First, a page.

The second of the four uses of literature that Felski outlines in her book is Knowledge. The chapter begins by illustrating two schools of thought regarding what kind of knowledge, if any, can be obtained from literature:
- Literature is seen as a semblance, shadow, illusion, or even counterfeit/imitation, in relationship to the world. It is secondary: a representation of reality, but not reality itself. An untruth.
- Literature is a reflection: a mirror of reality.
The question of literature’s relationship to knowledge remains open; much will depend, of course, on how we define the act of knowing. In my first chapter, I focused on literature’s potential merits as a guide to self-interpretation and self-understanding. I now turn to what literature discloses about the world beyond the self, to what it reveals about people and things, mores and manners, symbolic meanings and social stratification. Not all texts, of course, lend themselves equally well to such an analytical rubric; my concluding chapter centers on works that actively defy or disrupt our frameworks of social reference. But one motive for reading is the hope of gaining a deeper sense of every day experiences and the shape of social life. Literature’s relationship to worldly knowledge is not only negative or adversarial; it can also expand, enlarge, or reorder out sense of how things are (Felski 83).
In other words, we’re moving from what we can learn about ourselves through literature, to what we can learn about the world. Felski seems to find both ideas above equally plausible, and offers an alternative way of seeing: “Once we relinquish the false picture of a reality ‘out there’ waiting to be found, we can think of literary conventions as devices for articulating truth rather than as obstacles to its discovery” (84). Here, she calls reality a false picture, but seems to favor truth – lower-case-t-truth (multiple truths?) versus capital-T-truth (one truth).
Felski uses the term mimesis, which is defined as imitation: you probably recognize the term “meme.” Memes are repeated images: sometimes the text changes, but because the core image is the same we recognize it and come to understand what it means, regardless of whether or not the text is present. Consider Success Kid. She invites her readers to imagine mimesis as a redescription, which makes sense. Every time a new meme is created with the Success Kid image, it is redescribed. It is not merely a copy, but an interpretive process. I like what she says about truth, quoting Ricoeur:
The world against which we measure the truth claims of the literary text is a world that is already mediated via stories, images, myths, jokes, commonsense assumptions, scraps of scientific knowledge, religious beliefs, popular aphorisms, and the like (84-85).
Put simply, my truth is not your truth, because we each experience the world differently, so we cannot argue for some universal truth or a single reality, as it doesn’t exist. Therefore, literature is by default both truth and untruth, both representation and reflection, both illusion and reality. No matter where it falls on the spectrum here, it can teach us.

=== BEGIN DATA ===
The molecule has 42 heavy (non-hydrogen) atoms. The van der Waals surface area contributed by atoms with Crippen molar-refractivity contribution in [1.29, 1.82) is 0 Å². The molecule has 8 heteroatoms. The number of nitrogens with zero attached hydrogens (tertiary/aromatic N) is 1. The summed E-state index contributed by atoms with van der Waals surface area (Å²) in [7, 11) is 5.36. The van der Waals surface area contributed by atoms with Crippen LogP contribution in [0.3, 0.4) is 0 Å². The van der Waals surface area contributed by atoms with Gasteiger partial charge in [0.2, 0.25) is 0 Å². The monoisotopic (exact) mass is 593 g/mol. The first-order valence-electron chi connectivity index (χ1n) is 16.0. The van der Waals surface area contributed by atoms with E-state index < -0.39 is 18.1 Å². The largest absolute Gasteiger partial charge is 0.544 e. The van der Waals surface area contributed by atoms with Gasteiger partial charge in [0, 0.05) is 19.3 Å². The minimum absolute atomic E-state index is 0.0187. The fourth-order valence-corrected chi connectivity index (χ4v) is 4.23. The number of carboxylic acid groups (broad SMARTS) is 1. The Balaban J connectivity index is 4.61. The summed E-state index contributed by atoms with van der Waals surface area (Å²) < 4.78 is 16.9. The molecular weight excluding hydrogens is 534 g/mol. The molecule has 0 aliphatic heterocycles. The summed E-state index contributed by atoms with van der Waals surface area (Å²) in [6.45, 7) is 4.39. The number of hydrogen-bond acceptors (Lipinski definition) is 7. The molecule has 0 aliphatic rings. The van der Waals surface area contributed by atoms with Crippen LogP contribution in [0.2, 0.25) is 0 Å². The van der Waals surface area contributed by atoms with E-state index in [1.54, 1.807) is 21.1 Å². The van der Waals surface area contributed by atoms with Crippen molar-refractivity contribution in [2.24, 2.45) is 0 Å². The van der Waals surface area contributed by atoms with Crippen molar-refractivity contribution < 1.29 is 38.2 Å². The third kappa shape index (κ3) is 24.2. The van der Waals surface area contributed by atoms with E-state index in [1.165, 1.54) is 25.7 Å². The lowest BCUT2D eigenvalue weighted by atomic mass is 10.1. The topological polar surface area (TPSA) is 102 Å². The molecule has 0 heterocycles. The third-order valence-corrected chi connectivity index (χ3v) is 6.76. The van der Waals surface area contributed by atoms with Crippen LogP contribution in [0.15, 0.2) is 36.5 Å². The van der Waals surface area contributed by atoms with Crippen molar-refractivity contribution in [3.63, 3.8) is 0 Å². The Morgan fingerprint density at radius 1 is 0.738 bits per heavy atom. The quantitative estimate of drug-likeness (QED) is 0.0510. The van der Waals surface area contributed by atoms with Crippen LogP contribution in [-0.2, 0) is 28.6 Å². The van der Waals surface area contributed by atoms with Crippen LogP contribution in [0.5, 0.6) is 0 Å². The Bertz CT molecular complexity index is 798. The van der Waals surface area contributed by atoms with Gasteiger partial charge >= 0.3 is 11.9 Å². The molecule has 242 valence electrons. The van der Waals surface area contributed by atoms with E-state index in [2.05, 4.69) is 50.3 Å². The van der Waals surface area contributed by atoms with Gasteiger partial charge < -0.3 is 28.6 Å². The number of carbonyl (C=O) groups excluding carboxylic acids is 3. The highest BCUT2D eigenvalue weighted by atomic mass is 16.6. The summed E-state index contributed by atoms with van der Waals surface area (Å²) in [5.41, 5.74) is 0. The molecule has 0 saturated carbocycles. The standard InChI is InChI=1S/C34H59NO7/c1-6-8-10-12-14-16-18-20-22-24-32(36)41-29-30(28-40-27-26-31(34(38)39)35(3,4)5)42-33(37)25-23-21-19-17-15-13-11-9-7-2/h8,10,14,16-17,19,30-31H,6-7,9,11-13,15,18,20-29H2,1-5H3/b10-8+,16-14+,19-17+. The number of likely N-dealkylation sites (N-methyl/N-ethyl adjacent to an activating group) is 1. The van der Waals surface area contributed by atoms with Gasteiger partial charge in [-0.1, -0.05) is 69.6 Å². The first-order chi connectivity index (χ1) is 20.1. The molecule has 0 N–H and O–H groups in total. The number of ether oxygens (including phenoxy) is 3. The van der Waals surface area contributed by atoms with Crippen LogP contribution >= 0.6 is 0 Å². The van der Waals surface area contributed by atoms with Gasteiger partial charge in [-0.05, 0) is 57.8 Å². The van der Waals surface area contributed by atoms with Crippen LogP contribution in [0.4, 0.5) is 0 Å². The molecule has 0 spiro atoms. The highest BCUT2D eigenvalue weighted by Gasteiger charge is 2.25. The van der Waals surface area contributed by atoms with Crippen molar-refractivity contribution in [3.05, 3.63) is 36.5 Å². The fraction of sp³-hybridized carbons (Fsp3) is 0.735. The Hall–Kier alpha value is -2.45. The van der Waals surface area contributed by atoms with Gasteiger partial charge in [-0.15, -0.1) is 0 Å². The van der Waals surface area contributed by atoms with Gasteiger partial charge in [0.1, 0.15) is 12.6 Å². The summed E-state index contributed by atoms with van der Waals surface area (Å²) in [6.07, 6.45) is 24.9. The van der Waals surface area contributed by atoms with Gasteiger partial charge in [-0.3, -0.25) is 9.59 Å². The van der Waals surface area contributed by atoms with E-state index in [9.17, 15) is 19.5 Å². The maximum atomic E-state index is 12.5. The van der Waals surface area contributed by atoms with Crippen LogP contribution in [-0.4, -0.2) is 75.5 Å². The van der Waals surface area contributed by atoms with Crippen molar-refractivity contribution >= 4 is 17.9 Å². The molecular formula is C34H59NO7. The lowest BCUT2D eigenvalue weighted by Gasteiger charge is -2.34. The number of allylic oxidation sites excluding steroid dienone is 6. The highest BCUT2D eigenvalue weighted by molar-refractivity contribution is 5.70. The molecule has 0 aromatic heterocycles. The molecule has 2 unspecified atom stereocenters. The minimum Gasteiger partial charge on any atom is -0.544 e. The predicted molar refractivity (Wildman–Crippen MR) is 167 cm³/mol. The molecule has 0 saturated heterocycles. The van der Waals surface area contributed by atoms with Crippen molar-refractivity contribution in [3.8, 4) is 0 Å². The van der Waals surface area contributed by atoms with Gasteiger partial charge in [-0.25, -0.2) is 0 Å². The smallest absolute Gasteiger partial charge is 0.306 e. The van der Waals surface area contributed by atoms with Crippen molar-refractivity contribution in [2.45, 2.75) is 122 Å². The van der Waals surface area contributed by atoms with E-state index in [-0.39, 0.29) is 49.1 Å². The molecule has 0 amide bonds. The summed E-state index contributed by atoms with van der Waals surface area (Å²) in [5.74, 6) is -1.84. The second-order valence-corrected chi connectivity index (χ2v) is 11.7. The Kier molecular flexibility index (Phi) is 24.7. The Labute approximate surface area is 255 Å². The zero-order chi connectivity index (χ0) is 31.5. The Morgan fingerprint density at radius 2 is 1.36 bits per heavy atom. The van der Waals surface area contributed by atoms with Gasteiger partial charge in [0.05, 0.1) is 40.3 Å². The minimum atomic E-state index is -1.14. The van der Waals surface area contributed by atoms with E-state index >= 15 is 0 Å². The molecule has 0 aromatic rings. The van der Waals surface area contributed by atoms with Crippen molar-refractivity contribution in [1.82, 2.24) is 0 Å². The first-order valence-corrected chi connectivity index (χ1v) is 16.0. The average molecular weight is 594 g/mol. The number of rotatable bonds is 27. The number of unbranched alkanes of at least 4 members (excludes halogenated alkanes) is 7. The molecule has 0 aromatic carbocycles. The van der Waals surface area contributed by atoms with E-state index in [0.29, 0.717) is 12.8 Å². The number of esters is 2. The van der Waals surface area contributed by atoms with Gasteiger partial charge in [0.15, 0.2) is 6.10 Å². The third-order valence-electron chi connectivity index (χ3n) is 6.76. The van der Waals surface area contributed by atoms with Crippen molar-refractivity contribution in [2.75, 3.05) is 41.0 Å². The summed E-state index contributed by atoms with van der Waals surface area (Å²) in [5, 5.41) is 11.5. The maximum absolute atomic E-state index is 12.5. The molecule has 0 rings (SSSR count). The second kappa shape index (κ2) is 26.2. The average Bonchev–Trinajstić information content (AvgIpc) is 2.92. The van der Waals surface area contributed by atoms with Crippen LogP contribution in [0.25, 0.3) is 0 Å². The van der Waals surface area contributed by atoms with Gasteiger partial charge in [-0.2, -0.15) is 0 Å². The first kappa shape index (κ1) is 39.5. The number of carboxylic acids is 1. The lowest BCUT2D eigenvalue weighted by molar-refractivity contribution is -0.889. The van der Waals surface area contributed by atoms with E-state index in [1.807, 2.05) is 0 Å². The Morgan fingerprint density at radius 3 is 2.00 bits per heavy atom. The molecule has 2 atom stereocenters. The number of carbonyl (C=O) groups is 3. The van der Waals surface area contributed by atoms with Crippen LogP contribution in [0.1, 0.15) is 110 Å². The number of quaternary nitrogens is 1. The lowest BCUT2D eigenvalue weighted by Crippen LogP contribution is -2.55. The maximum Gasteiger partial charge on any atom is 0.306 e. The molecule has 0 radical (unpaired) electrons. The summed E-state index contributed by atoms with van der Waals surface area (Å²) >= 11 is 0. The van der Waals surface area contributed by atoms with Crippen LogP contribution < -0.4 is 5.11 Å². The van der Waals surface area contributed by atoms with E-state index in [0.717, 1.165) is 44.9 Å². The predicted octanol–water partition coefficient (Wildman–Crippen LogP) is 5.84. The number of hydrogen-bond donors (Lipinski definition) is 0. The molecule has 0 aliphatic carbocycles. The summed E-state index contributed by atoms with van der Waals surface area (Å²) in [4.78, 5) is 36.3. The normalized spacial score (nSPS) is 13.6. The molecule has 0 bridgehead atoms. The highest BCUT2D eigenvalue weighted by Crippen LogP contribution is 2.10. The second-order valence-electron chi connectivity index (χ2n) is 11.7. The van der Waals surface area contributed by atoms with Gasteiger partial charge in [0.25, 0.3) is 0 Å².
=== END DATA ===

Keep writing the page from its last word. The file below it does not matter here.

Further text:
Felski introduces metaphor (figurative language – a representation and a reinterpretation, yes?) to the argument next, pointing out that even our use of language is “tangled up with our embeddedness in the world” (86). Basically, language use depends on context, and it both creates and is used to create reality. In the same way, worlds create selves (we are defined by the constraints of the world we live in) and selves perceive and react to worlds (we change and adapt to the world we live in). Language creates us, just as we create it. Felski says next that “what metaphor and mimesis share is the capacity to generate new perspectives, to make possible other ways of seeing, to intensify meaning by dynamically recreating a world already mediated by language” (86).
One gift of literature is intersubjectivity: the ability to share experience across more than one conscious mind. Through literature, particularly through well-written characters, we can come to know specific societies or communities from the inside, as if we were truly a part of that group. We share their inner monologues, their actions, their conversations. At the same time, this can backfire, particularly when characters are not accurately portrayed, leading to misunderstanding and misrepresentation. This is why it is important that people tell their own stories, otherwise someone may speak for you, and they may not do you justice.
Felski uses one of my favorite poets as an example next, Pablo Neruda. She references his “Ode to Things” (one of my favorite poems is “Ode to My Socks”), reminding us that it isn’t just people, or places, or events that one can know as a result of literature; perhaps we should also know the inanimate objects we hold on to in our lives. Poetry, Felski argues, can do that.
Of course, literature can mislead us; it can even offend us. But as Felski says, “literature, by dint of it’s generic status as imaginative or fictional writing, cannot be automatically precluded from taking part in practices of knowing” (103). Though literature, and especially poetry, might be placed in the box or domain of creative writing, it is not without value: literature, according to Felski, is a “form of social knowledge…[texts] fictional and aesthetic dimensions, far from testifying to a failure of knowing, should be hailed as the source of their cognitive strength” (104).
Think about this as we read Rukeyser’s “Book of the Dead.” Felski is talking about literature, but I would argue that much of her argument in this section of her book could apply to poetry. What can poetry do, for us? What good is poetry? What might it accomplish?